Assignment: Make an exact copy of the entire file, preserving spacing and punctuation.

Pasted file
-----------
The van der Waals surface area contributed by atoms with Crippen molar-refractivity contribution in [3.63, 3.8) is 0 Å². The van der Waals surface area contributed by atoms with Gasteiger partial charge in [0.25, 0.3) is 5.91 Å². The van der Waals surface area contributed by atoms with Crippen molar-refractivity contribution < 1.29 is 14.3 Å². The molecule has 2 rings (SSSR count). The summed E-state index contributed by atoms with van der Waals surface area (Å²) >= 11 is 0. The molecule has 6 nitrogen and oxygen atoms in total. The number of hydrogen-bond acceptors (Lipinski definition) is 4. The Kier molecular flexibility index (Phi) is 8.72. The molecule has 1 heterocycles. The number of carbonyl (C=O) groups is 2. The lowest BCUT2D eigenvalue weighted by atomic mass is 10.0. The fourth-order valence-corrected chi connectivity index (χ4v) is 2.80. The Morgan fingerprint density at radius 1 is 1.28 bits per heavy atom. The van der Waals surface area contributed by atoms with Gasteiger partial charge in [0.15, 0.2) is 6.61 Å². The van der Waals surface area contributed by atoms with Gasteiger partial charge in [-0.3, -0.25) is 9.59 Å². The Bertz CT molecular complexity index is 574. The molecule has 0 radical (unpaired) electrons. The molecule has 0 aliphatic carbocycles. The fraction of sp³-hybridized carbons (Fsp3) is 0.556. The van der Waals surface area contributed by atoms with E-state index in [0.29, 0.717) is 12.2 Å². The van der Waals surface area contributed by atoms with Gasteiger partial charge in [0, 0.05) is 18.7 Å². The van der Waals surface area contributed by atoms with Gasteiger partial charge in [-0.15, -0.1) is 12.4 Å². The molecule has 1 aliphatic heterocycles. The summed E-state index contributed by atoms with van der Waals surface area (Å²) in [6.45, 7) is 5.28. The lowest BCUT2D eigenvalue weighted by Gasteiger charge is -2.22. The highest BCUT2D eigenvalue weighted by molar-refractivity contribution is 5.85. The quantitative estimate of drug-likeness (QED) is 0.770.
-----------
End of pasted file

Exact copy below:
The van der Waals surface area contributed by atoms with Crippen molar-refractivity contribution in [3.63, 3.8) is 0 Å². The van der Waals surface area contributed by atoms with Gasteiger partial charge in [0.25, 0.3) is 5.91 Å². The van der Waals surface area contributed by atoms with Crippen molar-refractivity contribution < 1.29 is 14.3 Å². The molecule has 2 rings (SSSR count). The summed E-state index contributed by atoms with van der Waals surface area (Å²) >= 11 is 0. The molecule has 6 nitrogen and oxygen atoms in total. The number of hydrogen-bond acceptors (Lipinski definition) is 4. The Kier molecular flexibility index (Phi) is 8.72. The molecule has 1 heterocycles. The number of carbonyl (C=O) groups is 2. The lowest BCUT2D eigenvalue weighted by atomic mass is 10.0. The fourth-order valence-corrected chi connectivity index (χ4v) is 2.80. The Morgan fingerprint density at radius 1 is 1.28 bits per heavy atom. The van der Waals surface area contributed by atoms with Gasteiger partial charge in [0.15, 0.2) is 6.61 Å². The van der Waals surface area contributed by atoms with Gasteiger partial charge in [-0.3, -0.25) is 9.59 Å². The Bertz CT molecular complexity index is 574. The molecule has 0 radical (unpaired) electrons. The molecule has 0 aliphatic carbocycles. The fraction of sp³-hybridized carbons (Fsp3) is 0.556. The van der Waals surface area contributed by atoms with E-state index in [0.29, 0.717) is 12.2 Å². The van der Waals surface area contributed by atoms with Gasteiger partial charge in [0, 0.05) is 18.7 Å². The van der Waals surface area contributed by atoms with Gasteiger partial charge in [-0.15, -0.1) is 12.4 Å². The molecule has 1 aliphatic heterocycles. The summed E-state index contributed by atoms with van der Waals surface area (Å²) in [6.45, 7) is 5.28. The lowest BCUT2D eigenvalue weighted by Gasteiger charge is -2.22. The highest BCUT2D eigenvalue weighted by molar-refractivity contribution is 5.85. The quantitative estimate of drug-likeness (QED) is 0.770.